The GLEAM survey maps the sky utilizing radio waves at frequencies somewhere in the range of 72 and 231 MHz and has a resolution of two arcminutes (about equivalent to the human eye).
“It’s the power of this wide frequency range that makes it possible for us to disentangle different overlapping objects as we look toward the complexity of the Galactic center,” said Dr. Natasha Hurley-Walker, an astrophysicist at the Curtin University node of the International Centre for Radio Astronomy Research (ICRAR).
“Essentially, different objects have different ‘radio colors,’ so we can use them to work out what kind of physics is at play.”
Utilizing the MWA pictures, Dr. Hurley-Walker and colleagues found the remainders of 27 monstrous stars that detonated in supernovae.
These stars would have been eight or more times more massive than Sun before their dramatic destruction a large number of years prior.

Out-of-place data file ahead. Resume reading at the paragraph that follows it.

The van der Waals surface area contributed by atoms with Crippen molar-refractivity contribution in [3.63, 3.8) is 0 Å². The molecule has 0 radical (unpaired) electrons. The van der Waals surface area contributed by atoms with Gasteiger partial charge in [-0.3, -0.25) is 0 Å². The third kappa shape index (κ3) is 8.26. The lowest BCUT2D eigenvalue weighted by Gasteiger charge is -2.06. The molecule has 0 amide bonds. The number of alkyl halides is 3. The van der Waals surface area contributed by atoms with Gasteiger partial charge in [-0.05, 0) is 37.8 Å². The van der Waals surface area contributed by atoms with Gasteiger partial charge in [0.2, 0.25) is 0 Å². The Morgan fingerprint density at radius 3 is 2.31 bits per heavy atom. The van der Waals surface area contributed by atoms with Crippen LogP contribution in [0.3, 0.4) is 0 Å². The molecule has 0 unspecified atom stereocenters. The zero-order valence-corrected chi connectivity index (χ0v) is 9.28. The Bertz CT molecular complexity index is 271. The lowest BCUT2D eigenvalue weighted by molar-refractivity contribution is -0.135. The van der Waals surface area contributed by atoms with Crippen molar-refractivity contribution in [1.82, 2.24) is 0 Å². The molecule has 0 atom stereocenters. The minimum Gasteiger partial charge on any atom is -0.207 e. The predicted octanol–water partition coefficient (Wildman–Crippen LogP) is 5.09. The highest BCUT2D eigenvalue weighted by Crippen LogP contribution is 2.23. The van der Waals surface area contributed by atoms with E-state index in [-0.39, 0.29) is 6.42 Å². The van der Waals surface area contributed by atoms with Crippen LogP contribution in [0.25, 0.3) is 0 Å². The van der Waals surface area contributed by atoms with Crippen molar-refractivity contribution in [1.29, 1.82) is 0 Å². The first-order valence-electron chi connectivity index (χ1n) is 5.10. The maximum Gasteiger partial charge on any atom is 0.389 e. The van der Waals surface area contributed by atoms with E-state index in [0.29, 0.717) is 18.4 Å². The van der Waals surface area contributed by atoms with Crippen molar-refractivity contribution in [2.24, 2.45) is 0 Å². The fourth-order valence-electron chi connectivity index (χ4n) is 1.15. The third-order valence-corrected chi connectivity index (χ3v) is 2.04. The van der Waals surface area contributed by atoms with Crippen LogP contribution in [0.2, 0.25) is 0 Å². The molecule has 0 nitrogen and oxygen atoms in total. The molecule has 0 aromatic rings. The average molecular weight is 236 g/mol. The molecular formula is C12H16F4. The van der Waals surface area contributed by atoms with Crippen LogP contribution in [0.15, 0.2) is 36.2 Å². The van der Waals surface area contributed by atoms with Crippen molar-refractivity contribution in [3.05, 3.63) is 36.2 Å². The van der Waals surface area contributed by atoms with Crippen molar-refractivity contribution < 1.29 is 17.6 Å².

“One of the newly-discovered supernova remnants lies in such an empty region of space, far out of the plane of our Galaxy, and so despite being quite young, is also very faint,” Dr. Hurley-Walker said.
“It’s the remains of a star that died less than 9,000 years ago, meaning the explosion could have been visible to Indigenous people across Australia at that time.”
Two of the supernova remnants found are quite unusual ‘orphans,’ found in a region of the sky where there are no massive stars, which implies future searches crosswise over other such regions may be more successful than astronomers anticipated. Other supernova remainders found in the research are very old.
“This is really exciting for us because it’s hard to find supernova remnants in this phase of life — they allow us to look further back in time in the Milky Way,” Dr. Hurley-Walker said.
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